Girls Generation: The Beginnings of my K-Pop Journey

Autoethnography is a process of connecting personal autobiographical experiences to social, cultural and political contexts for the purposes of storytelling and communication (Ellis & Bochner, cited in Alsop 2002). A key autoethnographic prompt put forward by Sheridan (n.d.) is to ask “how can I describe this situation so that others would fully understand what happened?” I think an important step to take in answering this question is to reflect on how I ended up becoming interested in Korean pop music specifically and how my initially shallow experiences with Kpop have developed into a slightly deeper appreciation of Kpop and Jpop, and an attempt to place these genres within broader cultural and industrial contexts. It all started in early 2012 when my younger brother showed me the film clip to “Gee” by Girls Generation.

It’s fair to say that Gee far exceeded my initial expectations and I was immediately drawn into the song with its bright colours, cheerful tone, adorable choreography, and relentlessly catchy vocal chants of “gee, gee, gee, gee, baby, baby, baby.” After a few days of repeat listens and trying to sing along with a language I completely don’t understand, I decided to explore further into the group via the related YouTube videos for the film clip, where I came across the far less bubbly, far more sexually mature R&B-styled song “Run Devil Run”.

Because I enjoyed this song as well, I decided to share the above video with my brother on Facebook. It was here that a mutual friend (and killjoy) pointed out that this was actually a song that was bought off American songwriters and that it had even been recorded as a demo by Ke$ha, in an attempt to stifle our enjoyment. I checked the facts and it appeared he was right, it was written by American’s and recorded by Ke$sha (Pini 2011). It didn’t affect my enjoyment of the song, but it did get me thinking about how much American influence exists in the Korean pop industry, and even how much of Korean pop can be thought of as inherently Korean. Up to that point I knew nothing and had assumed that because I was watching Korean women singing in Korean that this meant I was getting an entirely “in house” Korean produced song made for Korean audiences. But this assumption proved to be naïve and overly simplistic. Run Devil Run utilizes a schaffel beat that is popular in German techno and has been used by popular English electronic band Depeche Mode in songs like “Personal Jesus” (Martin 2011). Girls Generation are also highly successful in Japan, where they regularly make appearances as guests on Japanese variety shows (Martin 2011). The appeal to global audiences becomes particularly noticeable when the same song is re-recorded and repackaged in different countries using different languages, with Girls Generation songs being released in Korean, Japanese, and even English (allkpop 2011) .


Allkpop 2011, ‘SNSD to release repackaged Japanese edition of “The Boys”’, allkpop, 6 December, viewed 24 September 2014

Alsop, C. K. 2002, ‘Home and Away: Self Reflexive Auto-/Ethnography’, Forum Qualitative Social Research, vol 3, no 3,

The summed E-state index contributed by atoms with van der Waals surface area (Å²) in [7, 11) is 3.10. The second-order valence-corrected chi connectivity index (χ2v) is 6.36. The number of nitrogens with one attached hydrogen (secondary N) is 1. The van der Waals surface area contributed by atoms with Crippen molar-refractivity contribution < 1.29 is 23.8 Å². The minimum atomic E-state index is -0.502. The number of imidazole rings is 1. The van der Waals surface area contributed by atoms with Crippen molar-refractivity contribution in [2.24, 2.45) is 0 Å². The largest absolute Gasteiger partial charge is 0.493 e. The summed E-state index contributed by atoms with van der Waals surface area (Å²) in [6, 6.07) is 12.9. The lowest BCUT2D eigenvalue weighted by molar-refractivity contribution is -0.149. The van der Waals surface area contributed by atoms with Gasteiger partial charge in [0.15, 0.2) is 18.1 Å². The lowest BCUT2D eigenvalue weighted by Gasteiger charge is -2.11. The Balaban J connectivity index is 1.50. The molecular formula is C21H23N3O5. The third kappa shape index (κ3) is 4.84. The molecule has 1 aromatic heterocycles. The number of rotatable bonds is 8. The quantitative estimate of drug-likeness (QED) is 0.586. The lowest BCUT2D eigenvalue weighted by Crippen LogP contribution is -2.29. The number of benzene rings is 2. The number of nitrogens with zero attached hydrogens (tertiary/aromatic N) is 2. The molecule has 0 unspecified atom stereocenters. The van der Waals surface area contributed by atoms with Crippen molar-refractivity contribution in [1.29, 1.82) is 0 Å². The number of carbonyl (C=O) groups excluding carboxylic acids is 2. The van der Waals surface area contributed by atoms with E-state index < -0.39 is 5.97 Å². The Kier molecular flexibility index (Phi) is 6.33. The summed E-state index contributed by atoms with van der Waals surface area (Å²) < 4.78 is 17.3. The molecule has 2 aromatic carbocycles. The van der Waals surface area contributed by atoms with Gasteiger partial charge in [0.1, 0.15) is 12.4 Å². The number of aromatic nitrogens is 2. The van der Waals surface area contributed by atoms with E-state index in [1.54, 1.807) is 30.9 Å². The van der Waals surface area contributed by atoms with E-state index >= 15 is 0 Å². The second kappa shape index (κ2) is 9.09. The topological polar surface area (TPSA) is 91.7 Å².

Martin, I 2011, ‘Every day we’re schaffeling: What Girls Generation are doing right’, The Japan Times, 30 June, viewed 24 September 2014

Pini, G 2011, ‘Girls’ Generation’s “Run Devil Run” Is Our Music Video of the Day’, Paper Mag, 11 January, viewed 24 September 2014

Sheridan, R (n.d.), ‘Autoethnography: Researcher as Participant’, An Introduction to Autoethnography, viewed 15 September 2014


  1. From what i see, many Korean idol and artist usually make a song in different language. Many would make their debut in Korea with their Korean song but when they start to become famous in Korea, they would try to be more global by debuting in other countries such as Japan. I also think that they try to make a song that sound similar to a music from other countries is because they want their song to be popular outside Korea. If they use traditional instrument, people might think of it as traditional music and not mainstream music. My first experience of Kpop is when I heard of the song ‘Nobody’ by Wonder Girls. I don’t know if this song became famous in U.S. or Australia or not but i think that it became very famous in Asia. I heard it very often at the shopping mall and through the radio. But the group that make me hooked was BIGBANG.


  2. I would argue it is less about American influence and more about a manufactured pop experience.
    I had the same reaction when first viewing ‘Gee’. It was bright, it was happy, it was wonderful. But when you explore other videos, you can see how, for lack of a better word, ‘poppy’ it is. Like you point out, another video is more mature.
    This is no secret of course. This Seoulbeats article describes K-Pop as aimed at ‘selling the shiniest, and palatable product for the mass population’ (Link:
    Pop music have been established in America, but K-Pop takes it to a whole new level. Its Britney Spears on steroids. I think American media has little influence on it now, rather it thrives on materialism and dollar signs.


  3. It’s interesting how you picked up on your assumption of it being entirely “in house” and thought it was naive and simplistic. I think this example of Girls Generation using an American produced songs just goes to show how globalised and plural our world is becoming where we are actually able to take something created for one audience and adapt it to another. However as you said, often artists such as this record in different languages to release to different markets, but often I think this fails as it doesn’t really have the target market in mind.


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